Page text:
Zumbahua & Laguna de Quilatoa

Days: 255

Total distance travelled: 49,124.1 kilometres (30,511.86 miles)

With our initial plans to walk the Quilatoa Loop scuppered due to my illness, rather than consider our excursion to Latacunga a total write-off, we endeavoured to at the very least indulge in a day trip & take in both the Laguna de Quilatoa (considered the most beautiful part of the loop), as well as the nearby market town of Zumbahua.

We rugged up for the occasion, grabbed a breakfast of jam and bread to go, before making our way to the bus terminal to find ourselves a ride to the market.

With a whole lot of dumb luck, our timing was near perfect, as we found ourselves immediately on board a coach and on our way.

Our arrival into this mountain market town however, was not exactly how we’d imagined.

I won’t say we were unceremoniously dumped, however we were deposited up on a highway, some distance from the action, so this meant that we had little other option than to walk the remaining journey.

Strolling into Zumbahua

Strolling into Zumbahua

Given the size of the town however, and the elevated position we’d had during our approach, we had no difficulty locating the market proper and pretty quickly got to work getting a feel for the place.

Like Saquisili, the populace was clad in a mixture of traditional attire (felt hats were in abundance), however the scale of this affair paled in comparison to the aforementioned.

Instead this market was rather small, clinging to one small central plaza with a small amount of overflow down a closed to traffic, parallel street.

As such, it didn’t take us long to see the sights, including several folks relishing local delights, before we felt it time to journey onwards.

At least someone was enjoying their breakfast!

At least someone was enjoying their breakfast!

The Zumbuhua market

The Zumbahua market

We’d read there was a bus service between the towns of Zumbahua and Quilatoa, however it’s possible that we’d read incorrectly.

All of our enquiries were met with direction to one of the many colectivos that sat in close proximity to the square, and it was eventually on one of these that we found ourselves.

Given the cool, overcast day that it was, sitting in the back of a utility vehicle was hardly what we considered ideal (think running nose in the cold wind), but at least it was a most scenic ride.

The valley through which we travelled looked incredible, gulches, ravines or small canyons running like scars across the terrain and after the occasional stop to let a few locals off, we found ourselves at the rather barren, desolate looking Quilatoa.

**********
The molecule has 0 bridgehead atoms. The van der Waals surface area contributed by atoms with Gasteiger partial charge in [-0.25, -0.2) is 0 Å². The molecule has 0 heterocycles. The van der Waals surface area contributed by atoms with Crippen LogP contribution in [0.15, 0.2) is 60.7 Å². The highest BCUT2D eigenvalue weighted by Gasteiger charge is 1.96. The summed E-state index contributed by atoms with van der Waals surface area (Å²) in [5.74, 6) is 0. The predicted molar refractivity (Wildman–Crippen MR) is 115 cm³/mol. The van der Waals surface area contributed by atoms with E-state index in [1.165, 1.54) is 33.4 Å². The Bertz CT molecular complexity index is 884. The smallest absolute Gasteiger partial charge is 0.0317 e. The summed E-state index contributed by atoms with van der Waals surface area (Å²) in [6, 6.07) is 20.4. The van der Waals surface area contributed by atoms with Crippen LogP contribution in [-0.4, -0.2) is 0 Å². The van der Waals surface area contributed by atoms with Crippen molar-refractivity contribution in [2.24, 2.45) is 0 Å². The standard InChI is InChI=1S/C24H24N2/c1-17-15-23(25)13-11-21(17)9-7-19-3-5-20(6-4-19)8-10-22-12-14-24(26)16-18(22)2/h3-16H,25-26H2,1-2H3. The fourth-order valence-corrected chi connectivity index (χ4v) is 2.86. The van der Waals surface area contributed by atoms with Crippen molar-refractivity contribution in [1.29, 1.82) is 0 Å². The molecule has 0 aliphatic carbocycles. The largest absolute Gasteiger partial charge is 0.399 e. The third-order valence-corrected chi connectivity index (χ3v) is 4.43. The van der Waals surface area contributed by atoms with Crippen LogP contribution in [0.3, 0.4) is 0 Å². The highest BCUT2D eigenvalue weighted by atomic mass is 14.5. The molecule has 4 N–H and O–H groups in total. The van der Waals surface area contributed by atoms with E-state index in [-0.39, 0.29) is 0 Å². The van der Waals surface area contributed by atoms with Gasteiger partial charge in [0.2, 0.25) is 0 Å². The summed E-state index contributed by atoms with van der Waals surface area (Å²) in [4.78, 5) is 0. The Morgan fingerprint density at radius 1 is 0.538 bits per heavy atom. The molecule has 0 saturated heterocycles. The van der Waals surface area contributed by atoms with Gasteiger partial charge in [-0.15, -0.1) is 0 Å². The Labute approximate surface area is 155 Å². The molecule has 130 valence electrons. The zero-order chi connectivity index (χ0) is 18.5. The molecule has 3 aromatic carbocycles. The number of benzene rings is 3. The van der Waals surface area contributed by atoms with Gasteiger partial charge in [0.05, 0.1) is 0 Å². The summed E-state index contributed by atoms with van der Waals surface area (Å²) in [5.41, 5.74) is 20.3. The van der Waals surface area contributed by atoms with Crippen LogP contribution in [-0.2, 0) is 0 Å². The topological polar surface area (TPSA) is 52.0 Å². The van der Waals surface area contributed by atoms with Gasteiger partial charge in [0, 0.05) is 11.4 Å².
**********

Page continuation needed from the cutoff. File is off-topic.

Thankfully, it wasn’t a long walk through town (to be honest, it’s hardly a town in any event) to the lip of the caldera, within which sits the stunning Laguna de Quilatoa.

The awesome Laguna de Quilatoa

The awesome Laguna de Quilatoa

A handful of other sightseers also stood at the lookout, snapping pics to their hearts content, so despite the brutally cold wind, we did the same!

Feeling as cold as we look

Feeling as cold as we look

Literally breathtaking! Possibly the altitude, possibly my cold... we were both lost for breath climbing down & then back up!

Literally breathtaking! Possibly the altitude, possibly my cold… we were both lost for breath climbing down and then back up!

Despite how I’d been feeling, we couldn’t come & not make the descent to the shore of the lake and so began what felt the most taxing day of the trip.

A combination of the altitude, my illness, but predominantly the horrendous track one must navigate, made the descent quite the chore.

The only problem to follow being that what goes down, must come up!

Sure, there were plenty of local entrepreneurs ready to take advantage of any weakness (they offered rides back out on the backs of their horses or mules), but we’re not quitters… at least not here in any case!

We soaked up the stunning blue of the lake a little more, then began the painful ascent to the top, a climb broken by many a stop to rest and catch our long lost breath.

The loose, sandy path was horrible. The views, wonderful

The loose, sandy path was horrible. The views, wonderful

But emerge at the top, we eventually did.

Weary, but nonetheless satisfied with our exploits, yet marvelling at the seemingly ageless women that make the climb up and down several times each day (those horses don’t lead themselves you know, although they probably could).

Our timing for lunch was near perfect, as just as we settled our bill, the afternoon bus that would take us all the way back to Latacunga (with a stop in Zumbahua) arrived, a journey we were by now very ready to make.

About an hour later, the bus finally pulled out of Zumbahua, and our long, but incredibly scenic day was over.

Some local colour

Some local colour

 

Notes:

* Our morning bus from Latacunga to Zumbahua cost us $2.00 per person.

* A Taxi truck (Colectivo) from Zumbahua to Quilatoa was an additional $1.00 per person & took about 2o minutes.

* Despite our return bus taking us all the way from Quilatoa to Latacunga, it was still only $2.00 per person.

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